Crimes of bandits, thieves or other outlaws always provide a good story.
At least, that is how James Carlos Blake became a prestigious author.
Award-winning author James Carlos Blake spoke Wednesday to an audience of professors and aspiring writers from the College of Arts and Sciences in the Campus View Room of the Interdisciplinary Sciences Building.
Blake, an essayist, short story writer and novelist, traveled to USF to speak on the subject of history and crime as strong subjects in much of literature.
What I aimed to convey in my speech was a general overview of history and crime as important elements in all of literature, but more importantly in mine, Blake said in an interview with The Oracle. History and crime have been two of the strongest elements in many of my novels.
Blakes speech was part of a larger public event in which Blake was awarded the USF Distinguished Humanities Alumnus Award, Blake himself a former student of USF.
Elizabeth Bird, chair of the department of anthropology and director of the Humanities Institute at USF, said this is the third time anyone has been given the award in the 10 years since its creation.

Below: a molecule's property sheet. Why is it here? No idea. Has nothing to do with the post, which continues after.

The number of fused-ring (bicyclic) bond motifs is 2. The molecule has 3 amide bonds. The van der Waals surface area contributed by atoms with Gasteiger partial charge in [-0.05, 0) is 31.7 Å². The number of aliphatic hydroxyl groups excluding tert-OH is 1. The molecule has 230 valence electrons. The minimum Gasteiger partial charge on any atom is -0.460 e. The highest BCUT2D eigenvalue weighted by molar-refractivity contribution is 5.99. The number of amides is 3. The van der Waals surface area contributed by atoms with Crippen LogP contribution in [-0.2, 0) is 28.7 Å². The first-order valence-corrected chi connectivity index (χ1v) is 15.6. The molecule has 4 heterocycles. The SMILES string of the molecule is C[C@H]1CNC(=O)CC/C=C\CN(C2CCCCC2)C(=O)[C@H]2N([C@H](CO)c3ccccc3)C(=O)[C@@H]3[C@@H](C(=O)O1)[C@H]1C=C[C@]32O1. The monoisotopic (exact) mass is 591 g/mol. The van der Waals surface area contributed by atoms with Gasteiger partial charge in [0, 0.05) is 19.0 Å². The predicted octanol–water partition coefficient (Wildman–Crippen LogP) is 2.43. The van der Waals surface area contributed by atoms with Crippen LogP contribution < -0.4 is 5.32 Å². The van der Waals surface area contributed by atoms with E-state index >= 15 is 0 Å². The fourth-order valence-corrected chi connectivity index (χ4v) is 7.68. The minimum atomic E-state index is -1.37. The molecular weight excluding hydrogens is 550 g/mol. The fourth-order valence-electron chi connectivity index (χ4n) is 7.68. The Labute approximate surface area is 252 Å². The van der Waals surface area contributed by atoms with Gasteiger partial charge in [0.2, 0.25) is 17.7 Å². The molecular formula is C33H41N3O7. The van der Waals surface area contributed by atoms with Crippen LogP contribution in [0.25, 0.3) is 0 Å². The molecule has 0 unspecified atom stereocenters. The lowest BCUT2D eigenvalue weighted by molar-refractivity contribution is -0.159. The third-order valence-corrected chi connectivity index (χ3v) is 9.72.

Its a mark of USFs maturity as a major university that wecan count such major writers among our alumni, Bird said. Were proud to recognize him as the 2013 Distinguished Humanities Alumnus.
Blake is a distinguished author in what he said many call the genre of historical crime
No one likes to be pigeon-holed or put in a category, but most people have described my novels as being deeply rooted in historical criminal figures, Blake said.
Blake said a lot of his interest in the rebel persona and historical outlaws comes from his childhood.
My part of the family that lives in Mexico, as opposed to the U.S. have always had shady elements to their business dealings, Blake said. I havent had contact with them in a while, but as a kid I used to visit them a lot. I loved them and I loved who they were even though I knew that they were doing shady things.
A brief reading of the prologue and first chapter from Blakes newest book, Country of the Bad Wolfes followed Blakes speech.
Wednesday marked the first time Blake has stepped foot on the USF campus since his time as an adjunct professor in 1972.
Coming back, this is a completely different world then what I knew, but I loved USF when I was here back in 72, he said. I loved the professors and I learned a lot … The professors that I had here at USF had a huge influence on my writing. Every time I concoct a character who is a professor, I always have some professor in mind that I knew here at USF.
Following the reading, Blake offered a brief question and answer section where he gave advice to the aspiring writers in the audience.
First of all, read good writers and read them carefully to see what they do, Blake said. Secondly, write some poetry. Even if you dont like poetry write some on the side, because that will make you very conscious of the importance of individual words.
Chase Lindsey, a senior majoring in creative writing, said Blake was inspiring if nothing else.
I think its great that the college brings these kinds of individuals here to show us what we can be and what is possible, Lindsey said.